Rigsby added to this information, saying in her statement that although OSUPD has and continues to use location data to track devices, they will only ever track the devices, and not the students themselves.


5. Would this location data not be considered a record, and what exemptions exist within the Oklahoma Open Records Act that the university could cite to keep this data sealed?

This, more than any of The O’Colly’s other inquiries, seemed to cause disagreement between university officials, and outside education rights and transparency advocates.

In a written statement provided to The O’Colly, Associate General Counsel Brandee Hancock said the location data could legally be kept on a need-to-know basis by the university.

Hancock claims in her statement that employee location data is protected by an exemption within the Oklahoma Open Records Act, while student data is protected by the Family Educational Rights and Privacy Act (FERPA).

After receiving this statement, The O’Colly requested university counsel cite the specific exemptions in both FERPA and the Oklahoma Open Records Act which allowed this data to remained sealed.

In a follow up email, Senior Staff Attorney Gaylan Towle II cited 51 O.S. § 24A.7(A)(2) of the Open Records Act. According to the text of the act, this emption allows personnel records be kept confidential “where disclosure would constitute a clearly unwarranted invasion of personal privacy.”

The protections against disclosure of student location data, however, seem to be less clear-cut.

Towle re-asserted Hancock’s claim that FERPA protects student location data in his follow up email.

“Because of the protection afforded to education records under FERPA, this student location data would not be disclosed pursuant to an Open Records Request,” the email reads.

However, a representative of the Foundation for Individual Rights in Education (FIRE) indicated his disagreement with that assertion. FIRE Senior Research Counsel Adam Goldstein said interpreting FERPA in this manner was a misreading of the law.

“I’m skeptical of that explanation,” Goldstein said. “The core reason I’m skeptical is, this isn’t what FERPA is supposed to do.”

He said there may be privacy laws on the books that the university could use to shield student location data, but FERPA wasn’t it.

“FERPA is just not a general privacy law, it’s just not meant to protect everything that might be private,” Goldstein said. “I think if you carry out the logic that this information is protected by FERPA, you run into a bunch of illogical outcomes, and a bunch of obstacles.”

For example, he said, if this information is covered by FERPA, students have a right to inspect their personal location data.

“So, what provisions have they made for students to be able to inspect their location data?” Goldstein asked.

He said another aspect of FERPA is that it doesn’t just limit the public’s access to information, but institutional access to information.

“FERPA doesn’t just limit access under Open Records Law, it limits access within the institution to people who have a legitimate educational need to see it,” Goldstein said. “Well, this information is not educational, so the list of people who have an educational need to this information is: nobody.”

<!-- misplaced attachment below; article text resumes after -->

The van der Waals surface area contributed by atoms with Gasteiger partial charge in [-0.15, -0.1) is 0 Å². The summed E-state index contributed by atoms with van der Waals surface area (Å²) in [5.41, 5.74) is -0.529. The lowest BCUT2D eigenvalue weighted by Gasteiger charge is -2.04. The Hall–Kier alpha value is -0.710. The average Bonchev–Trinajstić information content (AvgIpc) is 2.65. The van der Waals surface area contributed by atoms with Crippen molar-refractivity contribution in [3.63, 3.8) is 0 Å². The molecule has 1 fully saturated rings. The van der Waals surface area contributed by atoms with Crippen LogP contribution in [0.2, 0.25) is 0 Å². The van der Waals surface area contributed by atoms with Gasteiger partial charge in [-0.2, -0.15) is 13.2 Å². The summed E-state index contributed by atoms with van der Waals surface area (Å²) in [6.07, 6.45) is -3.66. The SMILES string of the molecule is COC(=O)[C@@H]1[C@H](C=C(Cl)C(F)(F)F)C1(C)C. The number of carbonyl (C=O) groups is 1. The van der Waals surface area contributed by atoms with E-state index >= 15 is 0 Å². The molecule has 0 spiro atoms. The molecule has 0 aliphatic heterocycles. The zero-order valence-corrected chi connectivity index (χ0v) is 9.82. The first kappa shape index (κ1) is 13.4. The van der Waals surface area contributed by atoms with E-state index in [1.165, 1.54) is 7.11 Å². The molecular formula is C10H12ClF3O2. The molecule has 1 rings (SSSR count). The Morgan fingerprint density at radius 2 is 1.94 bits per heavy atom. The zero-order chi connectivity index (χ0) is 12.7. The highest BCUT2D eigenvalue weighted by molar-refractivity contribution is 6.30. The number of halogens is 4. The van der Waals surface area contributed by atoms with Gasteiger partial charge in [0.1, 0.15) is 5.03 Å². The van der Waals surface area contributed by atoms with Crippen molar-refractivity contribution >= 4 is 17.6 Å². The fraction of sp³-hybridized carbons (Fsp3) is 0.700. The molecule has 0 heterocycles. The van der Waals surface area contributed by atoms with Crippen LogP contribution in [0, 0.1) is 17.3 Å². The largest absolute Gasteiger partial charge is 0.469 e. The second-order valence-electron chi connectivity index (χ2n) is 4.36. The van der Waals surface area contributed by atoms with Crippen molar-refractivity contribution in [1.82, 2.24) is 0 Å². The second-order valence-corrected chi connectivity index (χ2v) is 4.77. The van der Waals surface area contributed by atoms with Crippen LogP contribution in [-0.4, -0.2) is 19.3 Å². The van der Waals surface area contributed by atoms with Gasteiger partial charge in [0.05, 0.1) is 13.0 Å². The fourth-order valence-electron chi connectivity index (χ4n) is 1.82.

Goldstein said he also took issue with labeling location data as an educational record.

“There’s things on campus you may be doing that are education related,” Goldstein said. “But there’s things on campus you may be doing that aren’t education related. Like, how does it relate to your education, if you go have a taco?”

“If this information is of you not engaging in any educational activity, then it’s even less educational than it would otherwise be,” Goldstein said. “And I think it’s not particularly educational to begin with.”

However, a transparency advocate who spoke to The O’Colly for this story had a more optimistic assessment of the University’s ability to withhold the location data under FERPA. The Director of the Brechner Center for Freedom of Information, Frank LoMonte, seemed more confident in the university’s ability to claim a FERPA exemption, but emphasized that the specifics of this matter have not yet been litigated. He said it’s difficult to say for certain how courts would rule on this issue, but said the data could be protected by FERPA if it could be used to identify an individual student.

“The threshold question with FERPA, is ‘is this information about a particular, identifiable student, that is stored as part of that student’s permanent record?’ If data is stored with a student’s permanent record, and it identifiably points to a particular student, than it can be covered by FERPA even if it is not educational in nature,” LoMonte said.         

He said individual student’s location data would likely be protected by the law. However, if you ask for broad, aggregate data, that information would likely need to be released.

“If somebody just wanted data on, ‘how many students are you tracking,’ or something of that nature, that’s absolutely not protected by FERPA, and that should be readily given out,” LoMonte said.

Despite disagreeing about the strength of the FERPA exemption for student location data, both LoMonte and Goldstein said students should be given access to their own location data if the university intends to attempt to use a FERPA exemption.